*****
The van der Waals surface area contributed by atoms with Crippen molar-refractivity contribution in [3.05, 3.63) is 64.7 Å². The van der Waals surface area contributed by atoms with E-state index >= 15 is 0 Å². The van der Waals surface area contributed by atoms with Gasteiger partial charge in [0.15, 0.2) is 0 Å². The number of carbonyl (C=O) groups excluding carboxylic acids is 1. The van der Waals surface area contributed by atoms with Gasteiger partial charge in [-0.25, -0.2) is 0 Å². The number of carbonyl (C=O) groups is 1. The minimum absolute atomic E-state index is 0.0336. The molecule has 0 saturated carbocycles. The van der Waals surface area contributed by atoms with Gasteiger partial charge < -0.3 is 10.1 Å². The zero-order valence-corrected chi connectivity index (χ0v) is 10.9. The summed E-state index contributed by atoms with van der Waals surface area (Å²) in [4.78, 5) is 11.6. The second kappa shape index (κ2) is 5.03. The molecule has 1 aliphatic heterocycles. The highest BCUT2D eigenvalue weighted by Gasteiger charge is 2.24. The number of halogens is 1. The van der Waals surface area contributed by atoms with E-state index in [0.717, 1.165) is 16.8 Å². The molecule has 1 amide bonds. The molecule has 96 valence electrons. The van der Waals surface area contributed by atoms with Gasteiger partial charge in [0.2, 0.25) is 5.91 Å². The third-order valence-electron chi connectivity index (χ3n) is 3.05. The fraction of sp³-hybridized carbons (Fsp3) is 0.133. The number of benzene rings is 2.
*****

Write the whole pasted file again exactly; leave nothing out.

The van der Waals surface area contributed by atoms with Crippen molar-refractivity contribution in [3.05, 3.63) is 64.7 Å². The van der Waals surface area contributed by atoms with E-state index >= 15 is 0 Å². The van der Waals surface area contributed by atoms with Gasteiger partial charge in [0.15, 0.2) is 0 Å². The number of carbonyl (C=O) groups excluding carboxylic acids is 1. The van der Waals surface area contributed by atoms with Gasteiger partial charge in [-0.25, -0.2) is 0 Å². The number of carbonyl (C=O) groups is 1. The minimum absolute atomic E-state index is 0.0336. The molecule has 0 saturated carbocycles. The van der Waals surface area contributed by atoms with Gasteiger partial charge < -0.3 is 10.1 Å². The zero-order valence-corrected chi connectivity index (χ0v) is 10.9. The summed E-state index contributed by atoms with van der Waals surface area (Å²) in [4.78, 5) is 11.6. The second kappa shape index (κ2) is 5.03. The molecule has 1 aliphatic heterocycles. The highest BCUT2D eigenvalue weighted by Gasteiger charge is 2.24. The number of halogens is 1. The van der Waals surface area contributed by atoms with E-state index in [0.717, 1.165) is 16.8 Å². The molecule has 1 amide bonds. The molecule has 96 valence electrons. The van der Waals surface area contributed by atoms with Gasteiger partial charge in [0.2, 0.25) is 5.91 Å². The third-order valence-electron chi connectivity index (χ3n) is 3.05. The fraction of sp³-hybridized carbons (Fsp3) is 0.133. The number of benzene rings is 2.